“In terms of air cargo, Gateway Dubai continues to build success upon success as the true global crossroads with state-of-the-art modern facilities and up-to-date information technologies, coupled with the most advanced systems to expedite shipments.”
     As the EMO public sessions moved toward conclusion, Kim Ekstroem, Vice President of Shipco Transport noted that Shipco, which, once upon a time, as a neutral wholesaler was mainly ocean, is today also quite successfully expanding its services into air cargo.
     “The TSA mandates afforded us that opportunity because we had the screening facilities, and customers realized our infrastructure offered an ideal platform to also handle air.
     “We are increasing our impact on both businesses with sea-air combinations as well,” Mr. Ekstroem said.

     Incheon Airport International is the world’s second largest cargo airport and also home to Korean Air, the world’s second biggest carrier by international cargo tonnage after Cathay Pacific.
     FlyingTypers caught up with Seunghye Kwag, manager of the airport’s cargo marketing team, who told us about Incheon’s ambitious forward plans and how it performed during a turbulent 2011.
     “2011 was a tough year for the Asian air cargo industry,” said Mr. Kwag.
     “There were complex reasons for the decrease of cargo volume. First of all, like other competing airports, Korean export/import cargo declined because of the global economic slowdown.” With globalization being what it is, it is no surprise that production in Asia should decline when Europe and the US are in a recession.
     “Sea-air Cargo declined because of the global economic slump and the increase of direct freighter capacity from China to America and Europe. We are looking for alternative sea-air routes such as Japan and Southeast Asia in 2012.
     “However, compared to other competing Asian airports, Incheon Airport put up a better fight in a tough global market.
     “Incheon Airport is the second largest international cargo airport in the world after handling 2.54 million tonnes last year. “Based on its geographical advantages and excellent networks, Incheon is East Asia’s gateway to America and works as the strategic bridge between China and Japan.”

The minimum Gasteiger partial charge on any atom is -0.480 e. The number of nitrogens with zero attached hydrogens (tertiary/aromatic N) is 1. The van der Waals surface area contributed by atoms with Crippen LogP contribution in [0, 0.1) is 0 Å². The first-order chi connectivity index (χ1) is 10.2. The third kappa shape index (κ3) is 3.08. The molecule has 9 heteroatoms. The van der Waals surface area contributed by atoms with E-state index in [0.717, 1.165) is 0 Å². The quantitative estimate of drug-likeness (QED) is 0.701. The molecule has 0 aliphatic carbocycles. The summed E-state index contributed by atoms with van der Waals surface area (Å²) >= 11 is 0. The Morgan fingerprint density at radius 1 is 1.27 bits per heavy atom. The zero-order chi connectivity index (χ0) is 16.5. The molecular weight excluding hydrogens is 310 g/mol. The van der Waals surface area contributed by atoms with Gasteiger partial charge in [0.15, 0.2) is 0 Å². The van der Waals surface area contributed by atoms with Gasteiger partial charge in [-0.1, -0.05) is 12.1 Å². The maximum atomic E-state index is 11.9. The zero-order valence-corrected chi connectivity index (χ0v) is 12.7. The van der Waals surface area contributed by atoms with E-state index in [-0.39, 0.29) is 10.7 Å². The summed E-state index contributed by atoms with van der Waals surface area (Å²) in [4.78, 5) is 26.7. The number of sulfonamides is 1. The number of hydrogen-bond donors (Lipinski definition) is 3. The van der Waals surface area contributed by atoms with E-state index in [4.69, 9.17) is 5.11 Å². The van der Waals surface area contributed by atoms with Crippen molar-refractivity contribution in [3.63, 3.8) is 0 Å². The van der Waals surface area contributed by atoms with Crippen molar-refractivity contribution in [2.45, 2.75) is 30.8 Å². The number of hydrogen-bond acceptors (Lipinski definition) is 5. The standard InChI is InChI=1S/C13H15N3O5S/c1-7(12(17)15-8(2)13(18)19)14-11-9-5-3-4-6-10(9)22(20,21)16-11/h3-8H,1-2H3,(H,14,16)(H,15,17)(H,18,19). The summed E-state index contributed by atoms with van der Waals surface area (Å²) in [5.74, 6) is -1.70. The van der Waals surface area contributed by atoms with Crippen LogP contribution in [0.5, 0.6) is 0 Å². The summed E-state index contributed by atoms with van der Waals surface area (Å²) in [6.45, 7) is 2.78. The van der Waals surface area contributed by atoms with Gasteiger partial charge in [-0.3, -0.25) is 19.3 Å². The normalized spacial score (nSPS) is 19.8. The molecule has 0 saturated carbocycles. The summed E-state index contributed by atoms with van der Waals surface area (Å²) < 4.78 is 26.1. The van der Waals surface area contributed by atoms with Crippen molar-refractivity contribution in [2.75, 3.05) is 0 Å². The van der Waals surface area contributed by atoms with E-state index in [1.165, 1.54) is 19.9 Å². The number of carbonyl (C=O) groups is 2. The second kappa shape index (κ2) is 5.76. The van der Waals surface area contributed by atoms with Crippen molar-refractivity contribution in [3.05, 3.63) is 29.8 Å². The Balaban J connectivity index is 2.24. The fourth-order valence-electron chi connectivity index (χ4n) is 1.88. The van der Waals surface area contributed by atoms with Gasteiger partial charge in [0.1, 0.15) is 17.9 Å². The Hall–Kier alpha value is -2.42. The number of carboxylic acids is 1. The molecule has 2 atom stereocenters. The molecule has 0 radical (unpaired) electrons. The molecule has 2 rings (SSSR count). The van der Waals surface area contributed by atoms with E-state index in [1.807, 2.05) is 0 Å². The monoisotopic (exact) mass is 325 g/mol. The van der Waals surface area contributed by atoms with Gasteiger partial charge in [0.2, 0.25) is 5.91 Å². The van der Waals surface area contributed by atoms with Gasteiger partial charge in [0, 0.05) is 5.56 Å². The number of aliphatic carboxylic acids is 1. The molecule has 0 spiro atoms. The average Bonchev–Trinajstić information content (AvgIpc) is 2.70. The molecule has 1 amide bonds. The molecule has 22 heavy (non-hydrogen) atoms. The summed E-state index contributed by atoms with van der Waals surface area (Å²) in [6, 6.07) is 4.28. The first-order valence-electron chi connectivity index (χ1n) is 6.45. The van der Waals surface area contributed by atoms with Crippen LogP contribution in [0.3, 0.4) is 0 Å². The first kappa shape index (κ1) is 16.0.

However, despite the slowdown in business, Incheon was still able to gain new carrier business.
     “Because of the air cargo market slump, we only attracted two new freighter operators—Grandstar Cargo and Air Cargo Germany—in 2011.
     “But national and foreign carriers actively launched new routes, such as Zaragoza, Helsinki, and Tianjin, etc,” said Mr. Kwag.
     For decades, Korea has been best known for its high velocity electronics industry. It is therefore no surprise that rapidly changing technology should have an affect on the airport.
     “As consumer electronic devices have rapidly integrated with each other, such as the smart phone and tablet PC, etc., cargoes are getting smaller and lighter. This kind of trend change has directly affected cargo volumes at Incheon airport because we are highly dependent on the export of electronic devices,” said Mr. Kwag.
     As for how the airport will fare in 2012, it might just be too soon to tell.
     “Air Cargo traffic in January dropped drastically from a year earlier; especially for Incheon Airport, which connects China and the Americas, the New Year's holiday in China was a major contributor to the decline in cargo traffic. The air cargo volume by region shows a sharp decrease of cargo in China and the Americas.